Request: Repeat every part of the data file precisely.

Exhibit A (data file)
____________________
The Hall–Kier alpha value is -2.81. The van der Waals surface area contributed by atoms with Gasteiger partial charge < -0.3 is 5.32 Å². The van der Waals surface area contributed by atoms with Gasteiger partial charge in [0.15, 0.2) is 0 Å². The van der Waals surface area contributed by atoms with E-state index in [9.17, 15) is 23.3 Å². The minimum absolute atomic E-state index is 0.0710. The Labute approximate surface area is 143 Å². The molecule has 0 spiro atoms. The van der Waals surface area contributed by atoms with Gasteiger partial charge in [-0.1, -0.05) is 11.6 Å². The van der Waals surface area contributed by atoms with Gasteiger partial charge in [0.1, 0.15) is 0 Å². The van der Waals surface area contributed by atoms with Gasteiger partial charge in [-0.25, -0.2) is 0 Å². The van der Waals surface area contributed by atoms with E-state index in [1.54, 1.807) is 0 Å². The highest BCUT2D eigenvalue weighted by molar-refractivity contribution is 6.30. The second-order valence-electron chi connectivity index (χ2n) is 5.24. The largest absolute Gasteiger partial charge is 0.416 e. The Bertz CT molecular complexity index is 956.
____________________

The Hall–Kier alpha value is -2.81. The van der Waals surface area contributed by atoms with Gasteiger partial charge < -0.3 is 5.32 Å². The van der Waals surface area contributed by atoms with Gasteiger partial charge in [0.15, 0.2) is 0 Å². The van der Waals surface area contributed by atoms with E-state index in [9.17, 15) is 23.3 Å². The minimum absolute atomic E-state index is 0.0710. The Labute approximate surface area is 143 Å². The molecule has 0 spiro atoms. The van der Waals surface area contributed by atoms with Gasteiger partial charge in [-0.1, -0.05) is 11.6 Å². The van der Waals surface area contributed by atoms with Gasteiger partial charge in [0.1, 0.15) is 0 Å². The van der Waals surface area contributed by atoms with Gasteiger partial charge in [-0.25, -0.2) is 0 Å². The van der Waals surface area contributed by atoms with E-state index in [1.54, 1.807) is 0 Å². The highest BCUT2D eigenvalue weighted by molar-refractivity contribution is 6.30. The second-order valence-electron chi connectivity index (χ2n) is 5.24. The largest absolute Gasteiger partial charge is 0.416 e. The Bertz CT molecular complexity index is 956.